Managerial Risk Attitudes and Biases, and Hedging Behaviors in the Financial Markets
9 Pages Posted: 20 Nov 2012
Date Written: December 1, 2011
Corporate finance research often assumes that investors and managers in financial markets behave in a rational manner out of fully rational sets of beliefs, attitudes, and preferences. Financial risk management theory and textbook hedging which are based on the rational manager assumptions suggest that in seeking to manage financial risks, managers would do so by strategically investing in financial instruments that are negatively correlated with their primary investments in order to neutralize the risk of adverse movements in the value of their investments as far as possible. The evidence however, contradicts this expectation. Behavioral theory and research has shown that attitudes and decision-making biases affect behaviors and outcomes of decision-making processes. This paper discusses the case that the bounded rationality of managers, decision-making biases, and managerial attitudes towards risk and uncertainty are critical components to corporate hedging decision-making and practice that could explain the deviations of actual corporate hedging policies and practices from those predicted by theory.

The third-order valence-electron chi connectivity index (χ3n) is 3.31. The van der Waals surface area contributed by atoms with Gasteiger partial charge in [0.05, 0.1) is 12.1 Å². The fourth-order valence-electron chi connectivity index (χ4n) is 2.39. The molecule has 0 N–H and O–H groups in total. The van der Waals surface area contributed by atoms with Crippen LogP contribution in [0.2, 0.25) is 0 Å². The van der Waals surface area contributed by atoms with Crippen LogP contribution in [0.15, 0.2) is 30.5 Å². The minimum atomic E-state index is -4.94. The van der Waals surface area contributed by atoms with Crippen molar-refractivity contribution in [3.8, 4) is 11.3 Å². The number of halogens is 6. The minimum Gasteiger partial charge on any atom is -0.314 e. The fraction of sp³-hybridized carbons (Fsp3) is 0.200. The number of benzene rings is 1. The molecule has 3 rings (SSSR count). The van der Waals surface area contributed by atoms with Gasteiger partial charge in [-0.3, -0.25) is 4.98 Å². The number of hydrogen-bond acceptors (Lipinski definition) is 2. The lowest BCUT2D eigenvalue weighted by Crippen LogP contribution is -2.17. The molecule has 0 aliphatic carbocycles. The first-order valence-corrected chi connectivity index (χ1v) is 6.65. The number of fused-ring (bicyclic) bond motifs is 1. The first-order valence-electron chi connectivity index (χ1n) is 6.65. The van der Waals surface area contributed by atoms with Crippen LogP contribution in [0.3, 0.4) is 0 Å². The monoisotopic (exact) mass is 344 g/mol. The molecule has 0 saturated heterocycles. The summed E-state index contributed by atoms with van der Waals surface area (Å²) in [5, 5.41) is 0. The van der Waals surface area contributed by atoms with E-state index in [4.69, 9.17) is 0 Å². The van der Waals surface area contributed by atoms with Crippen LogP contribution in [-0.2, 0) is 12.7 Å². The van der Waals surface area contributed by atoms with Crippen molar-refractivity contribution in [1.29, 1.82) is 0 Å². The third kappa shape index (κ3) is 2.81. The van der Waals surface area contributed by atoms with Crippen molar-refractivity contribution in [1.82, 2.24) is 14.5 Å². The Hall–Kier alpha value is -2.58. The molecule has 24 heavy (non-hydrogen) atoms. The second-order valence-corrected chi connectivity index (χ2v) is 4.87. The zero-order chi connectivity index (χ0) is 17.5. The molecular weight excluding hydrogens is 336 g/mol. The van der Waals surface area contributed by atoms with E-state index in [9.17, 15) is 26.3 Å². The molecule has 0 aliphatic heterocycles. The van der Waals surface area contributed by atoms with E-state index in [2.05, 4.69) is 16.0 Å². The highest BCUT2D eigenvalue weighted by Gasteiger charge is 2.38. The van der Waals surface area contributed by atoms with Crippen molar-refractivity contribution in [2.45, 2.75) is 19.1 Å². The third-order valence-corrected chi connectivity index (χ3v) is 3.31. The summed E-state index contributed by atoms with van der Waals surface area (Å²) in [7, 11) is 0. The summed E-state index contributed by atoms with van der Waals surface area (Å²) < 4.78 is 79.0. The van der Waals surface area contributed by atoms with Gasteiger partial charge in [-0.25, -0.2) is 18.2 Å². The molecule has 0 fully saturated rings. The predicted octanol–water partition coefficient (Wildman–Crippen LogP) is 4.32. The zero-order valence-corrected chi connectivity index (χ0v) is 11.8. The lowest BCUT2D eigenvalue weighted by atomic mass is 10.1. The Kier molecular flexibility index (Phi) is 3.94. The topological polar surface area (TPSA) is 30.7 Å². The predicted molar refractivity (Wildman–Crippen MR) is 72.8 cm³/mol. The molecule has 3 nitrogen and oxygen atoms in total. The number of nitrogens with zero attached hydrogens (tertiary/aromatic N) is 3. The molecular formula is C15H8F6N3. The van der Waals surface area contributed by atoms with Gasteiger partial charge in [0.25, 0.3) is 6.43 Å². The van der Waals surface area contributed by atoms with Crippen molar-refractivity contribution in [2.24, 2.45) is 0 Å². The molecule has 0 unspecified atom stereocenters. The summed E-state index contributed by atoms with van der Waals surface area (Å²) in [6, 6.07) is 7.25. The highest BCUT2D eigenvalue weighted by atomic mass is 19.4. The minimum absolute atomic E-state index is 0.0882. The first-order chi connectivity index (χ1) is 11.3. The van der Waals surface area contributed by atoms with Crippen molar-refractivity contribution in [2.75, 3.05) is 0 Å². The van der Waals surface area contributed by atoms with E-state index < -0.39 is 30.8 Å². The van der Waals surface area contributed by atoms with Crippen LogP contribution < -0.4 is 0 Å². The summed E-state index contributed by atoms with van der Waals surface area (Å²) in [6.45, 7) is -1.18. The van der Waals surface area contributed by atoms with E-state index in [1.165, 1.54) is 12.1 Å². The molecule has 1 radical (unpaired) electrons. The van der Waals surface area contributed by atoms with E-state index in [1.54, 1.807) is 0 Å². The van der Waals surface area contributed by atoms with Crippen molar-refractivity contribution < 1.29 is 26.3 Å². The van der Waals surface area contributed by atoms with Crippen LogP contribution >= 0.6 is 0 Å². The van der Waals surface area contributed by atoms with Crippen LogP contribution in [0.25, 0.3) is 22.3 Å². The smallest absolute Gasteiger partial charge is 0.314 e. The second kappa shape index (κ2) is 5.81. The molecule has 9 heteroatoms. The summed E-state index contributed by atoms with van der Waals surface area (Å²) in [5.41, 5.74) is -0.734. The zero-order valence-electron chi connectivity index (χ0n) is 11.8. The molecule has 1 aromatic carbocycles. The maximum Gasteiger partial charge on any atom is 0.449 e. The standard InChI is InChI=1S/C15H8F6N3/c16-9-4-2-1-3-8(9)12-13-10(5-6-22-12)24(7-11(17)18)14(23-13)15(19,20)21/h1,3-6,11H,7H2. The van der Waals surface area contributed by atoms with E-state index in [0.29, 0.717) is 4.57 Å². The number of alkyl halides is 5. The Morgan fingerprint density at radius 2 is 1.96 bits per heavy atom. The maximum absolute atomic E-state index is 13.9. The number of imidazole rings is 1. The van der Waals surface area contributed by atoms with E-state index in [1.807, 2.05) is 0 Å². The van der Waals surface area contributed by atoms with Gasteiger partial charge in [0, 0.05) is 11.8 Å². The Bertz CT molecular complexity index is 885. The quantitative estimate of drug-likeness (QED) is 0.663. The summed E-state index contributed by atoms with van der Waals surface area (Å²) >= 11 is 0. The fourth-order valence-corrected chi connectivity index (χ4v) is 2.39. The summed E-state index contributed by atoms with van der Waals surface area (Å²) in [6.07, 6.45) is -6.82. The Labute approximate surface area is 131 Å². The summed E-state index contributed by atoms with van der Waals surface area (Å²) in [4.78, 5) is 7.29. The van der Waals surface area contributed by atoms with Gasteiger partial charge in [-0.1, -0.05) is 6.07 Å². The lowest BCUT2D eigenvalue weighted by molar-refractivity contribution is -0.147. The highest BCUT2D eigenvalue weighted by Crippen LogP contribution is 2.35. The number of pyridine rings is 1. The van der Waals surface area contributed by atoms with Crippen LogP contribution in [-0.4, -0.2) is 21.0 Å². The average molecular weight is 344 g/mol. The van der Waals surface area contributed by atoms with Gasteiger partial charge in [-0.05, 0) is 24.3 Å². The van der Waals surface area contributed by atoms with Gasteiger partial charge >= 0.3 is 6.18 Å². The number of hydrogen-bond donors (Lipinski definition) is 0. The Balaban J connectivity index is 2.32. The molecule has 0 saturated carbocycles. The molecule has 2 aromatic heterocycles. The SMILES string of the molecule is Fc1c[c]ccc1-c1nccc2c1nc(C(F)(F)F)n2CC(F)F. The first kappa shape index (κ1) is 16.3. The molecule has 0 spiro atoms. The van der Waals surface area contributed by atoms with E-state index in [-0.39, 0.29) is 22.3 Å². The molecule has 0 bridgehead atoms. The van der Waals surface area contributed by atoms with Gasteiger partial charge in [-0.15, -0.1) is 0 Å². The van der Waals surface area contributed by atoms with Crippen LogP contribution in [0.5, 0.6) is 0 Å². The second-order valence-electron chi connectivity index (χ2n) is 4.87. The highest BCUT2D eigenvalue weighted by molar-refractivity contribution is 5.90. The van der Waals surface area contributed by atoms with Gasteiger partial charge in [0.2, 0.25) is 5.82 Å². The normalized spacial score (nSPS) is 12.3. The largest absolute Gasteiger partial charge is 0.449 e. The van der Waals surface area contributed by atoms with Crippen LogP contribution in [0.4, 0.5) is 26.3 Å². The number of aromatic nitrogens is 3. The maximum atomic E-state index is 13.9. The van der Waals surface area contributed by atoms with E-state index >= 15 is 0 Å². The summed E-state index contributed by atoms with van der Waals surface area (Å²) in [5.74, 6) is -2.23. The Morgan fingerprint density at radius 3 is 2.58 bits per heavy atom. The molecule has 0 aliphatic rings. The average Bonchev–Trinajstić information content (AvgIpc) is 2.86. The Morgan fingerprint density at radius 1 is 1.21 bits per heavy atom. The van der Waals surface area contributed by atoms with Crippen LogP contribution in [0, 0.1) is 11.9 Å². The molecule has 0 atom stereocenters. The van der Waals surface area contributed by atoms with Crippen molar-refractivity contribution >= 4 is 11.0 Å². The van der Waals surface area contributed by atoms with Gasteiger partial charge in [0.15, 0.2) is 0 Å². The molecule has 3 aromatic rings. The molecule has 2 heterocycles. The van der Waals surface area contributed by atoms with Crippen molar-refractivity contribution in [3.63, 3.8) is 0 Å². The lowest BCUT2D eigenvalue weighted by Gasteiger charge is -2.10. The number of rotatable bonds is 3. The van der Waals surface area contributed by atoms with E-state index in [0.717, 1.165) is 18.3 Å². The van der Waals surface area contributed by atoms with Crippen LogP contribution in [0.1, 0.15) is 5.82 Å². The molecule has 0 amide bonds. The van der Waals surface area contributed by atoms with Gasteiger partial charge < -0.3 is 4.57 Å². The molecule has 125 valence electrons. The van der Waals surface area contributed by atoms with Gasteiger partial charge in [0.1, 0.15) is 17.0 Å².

Keywords: Behavioral finance, Bounded rationality, Decision-making biases, Risk attitudes, Managerial hedging behaviors
JEL Classification: D81, G14
Suggested Citation: Suggested Citation